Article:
Dementia Dementia is a non-specific syndrome that is characterized by a state of cognitive impairment and is often associated with memory, language, behavioral and motor disturbances. In general, a diagnosis of dementia requires that cognitive impairment is severe enough to affect an individual’s functioning in daily life. A global study estimated that, in 2010, the worldwide prevalence of dementia was 35.6 million people. This number is expected to double every 20 years . Dementia can be divided into both static and progressive forms. A static dementia can result from a wide variety of causes including brain injury, congenital defect or a toxic-metabolic/hypoxic event. Progressive etiologies of dementia are dominated by the neurodegenerative causes, especially in the older population. Mild cognitive impairment is distinguished from dementia by preserved functioning in daily life and often precedes neurodegenerative forms of dementia. Less common causes including infectious, autoimmune, paraneoplastic or toxic-metabolic often have a more subacute course. In this chapter, the major forms of neurodegenerative dementia syndromes will be detailed, along with the relevant clinical symptoms, diagnostic evaluation and neuroimaging. Alzheimer’s disease Alzheimer’s disease (AD) is the most common cause of dementia in the older population and thus has enormous individual, family and social consequences . The disease can be divided into two categories with respect to age of first clinical symptoms: early onset and late onset. Early onset, or symptoms beginning before the age of 60–65 years, represents 6–7% of all cases. The vast majority of AD cases present as late onset – at ages older than 60–65 years.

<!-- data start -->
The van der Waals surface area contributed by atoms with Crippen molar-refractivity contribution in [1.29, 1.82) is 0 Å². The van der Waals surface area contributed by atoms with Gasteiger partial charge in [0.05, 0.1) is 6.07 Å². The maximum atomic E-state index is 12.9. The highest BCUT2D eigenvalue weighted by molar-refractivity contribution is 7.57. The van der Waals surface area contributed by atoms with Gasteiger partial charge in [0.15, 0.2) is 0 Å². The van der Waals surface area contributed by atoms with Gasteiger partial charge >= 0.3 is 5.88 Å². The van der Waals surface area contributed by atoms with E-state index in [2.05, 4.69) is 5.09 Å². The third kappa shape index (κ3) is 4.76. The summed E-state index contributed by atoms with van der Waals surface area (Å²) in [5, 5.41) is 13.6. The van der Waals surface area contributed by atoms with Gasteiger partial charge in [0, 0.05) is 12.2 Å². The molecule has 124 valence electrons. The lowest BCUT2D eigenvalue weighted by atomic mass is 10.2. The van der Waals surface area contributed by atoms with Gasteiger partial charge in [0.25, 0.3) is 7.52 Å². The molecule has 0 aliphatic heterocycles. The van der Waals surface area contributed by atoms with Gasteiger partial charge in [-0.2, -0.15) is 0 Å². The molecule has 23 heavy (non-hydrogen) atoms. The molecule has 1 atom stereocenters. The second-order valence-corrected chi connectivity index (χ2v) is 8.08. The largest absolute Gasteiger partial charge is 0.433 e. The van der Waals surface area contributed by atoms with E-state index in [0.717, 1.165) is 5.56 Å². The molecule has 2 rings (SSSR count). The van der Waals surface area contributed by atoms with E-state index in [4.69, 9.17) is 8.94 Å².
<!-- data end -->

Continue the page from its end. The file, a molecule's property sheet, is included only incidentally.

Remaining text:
|Original language||English (US)|
|Title of host publication||Neuropathology of Neurodegenerative Diseases|
|Subtitle of host publication||A Practical Guide|
|Publisher||Cambridge University Press|
|Number of pages||21|
|State||Published - Jan 1 2014|
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